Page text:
Speaking of computers, a highlight of the show was out the courtyard, where kids (and a few adults) built their own experimental structures with a cardboard 3D building block invented by Jef Raskin, the late Apple interface designer who helped launch the Macintosh. His daughter, Aviva Raskin, represented at the opening.
As attendees pored over sketches of fanciful artist studios designed by the L.A. School, it was a painful reminder of the looming unresolved situation at MOCA. More than one attendee discussed signing a new petition launched by architect Arshia Mahmoodi that pleads with MOCA director Jeffrey Deitch to "rid the atmosphere of uncertainty" after reports that there is not enough money to install its scheduled show on L.A. architecture this summer.
The petition isn't the most eloquent take on the MOCA mess -- it often lapses into nearly indecipherable architect dialect that even I had a hard time translating. And shouldn't it really have been a Kickstarter? Or a petition that just asks Eli Broad to front the cash? But it does outline a pretty serious point: The fact that the museum has not responded publicly shows the world that L.A. doesn't take its architecture seriously.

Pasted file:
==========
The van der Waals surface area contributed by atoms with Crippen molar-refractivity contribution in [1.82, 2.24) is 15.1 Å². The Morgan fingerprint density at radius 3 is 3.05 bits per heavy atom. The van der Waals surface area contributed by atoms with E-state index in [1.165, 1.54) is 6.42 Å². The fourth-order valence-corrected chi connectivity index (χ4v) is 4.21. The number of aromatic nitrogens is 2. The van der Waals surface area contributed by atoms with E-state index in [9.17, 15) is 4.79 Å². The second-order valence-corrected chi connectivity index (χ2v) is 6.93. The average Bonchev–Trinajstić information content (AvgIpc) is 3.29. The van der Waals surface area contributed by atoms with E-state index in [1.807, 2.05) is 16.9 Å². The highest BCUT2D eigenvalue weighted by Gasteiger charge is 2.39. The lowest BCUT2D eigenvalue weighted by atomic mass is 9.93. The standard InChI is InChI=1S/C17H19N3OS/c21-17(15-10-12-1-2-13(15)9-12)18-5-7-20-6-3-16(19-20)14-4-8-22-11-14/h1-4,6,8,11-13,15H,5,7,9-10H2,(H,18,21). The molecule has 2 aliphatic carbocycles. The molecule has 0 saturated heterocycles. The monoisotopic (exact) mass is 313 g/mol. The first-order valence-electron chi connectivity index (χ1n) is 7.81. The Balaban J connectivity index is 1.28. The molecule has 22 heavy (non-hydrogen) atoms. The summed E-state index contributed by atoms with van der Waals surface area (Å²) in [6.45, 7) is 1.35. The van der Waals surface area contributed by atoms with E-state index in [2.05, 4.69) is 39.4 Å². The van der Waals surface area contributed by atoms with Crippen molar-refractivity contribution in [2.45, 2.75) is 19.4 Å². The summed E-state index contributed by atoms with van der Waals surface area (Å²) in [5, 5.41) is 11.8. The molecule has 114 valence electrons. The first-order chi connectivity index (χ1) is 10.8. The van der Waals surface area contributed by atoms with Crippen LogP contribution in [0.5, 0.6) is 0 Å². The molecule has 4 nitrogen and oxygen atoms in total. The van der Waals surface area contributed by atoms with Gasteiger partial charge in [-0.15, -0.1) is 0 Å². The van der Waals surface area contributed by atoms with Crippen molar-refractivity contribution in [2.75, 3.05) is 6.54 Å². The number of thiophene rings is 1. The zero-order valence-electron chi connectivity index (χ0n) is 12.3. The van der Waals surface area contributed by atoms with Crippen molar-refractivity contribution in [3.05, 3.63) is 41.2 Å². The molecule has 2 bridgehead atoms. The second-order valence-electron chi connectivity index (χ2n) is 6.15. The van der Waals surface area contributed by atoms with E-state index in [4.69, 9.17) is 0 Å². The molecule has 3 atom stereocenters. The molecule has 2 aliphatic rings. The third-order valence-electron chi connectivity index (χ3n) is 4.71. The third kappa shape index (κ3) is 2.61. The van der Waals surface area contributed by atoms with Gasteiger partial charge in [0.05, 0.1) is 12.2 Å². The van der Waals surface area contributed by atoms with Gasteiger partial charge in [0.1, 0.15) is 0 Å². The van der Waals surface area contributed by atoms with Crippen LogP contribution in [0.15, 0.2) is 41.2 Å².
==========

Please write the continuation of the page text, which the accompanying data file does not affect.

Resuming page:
As of today, there are 111 supporters of the petition, and a dozen articles by art critics, but there's still no statement from the museum. MOCA, are you listening? Update: MOCA finally issued a statement on Friday, May 17: "MOCA will present its exhibition on contemporary architecture from Southern California, A New Sculpturalism, opening June 16, 2013 at The Geffen Contemporary at MOCA as part of Pacific Standard Time Presents: Modern Architecture in L.A. The museum is excited to bring the architecture community in Los Angeles together in recognition of the world-class architecture that has been and continues to be conceived in the city by some of the most renowned and emerging firms and practitioners working today."
Catch Me If You Can: A+D Museum president John Dale, director Tibbie Dunbar and emcee Boise Thomas with models
Harry van Gorkum, Lighttravelsphoto.com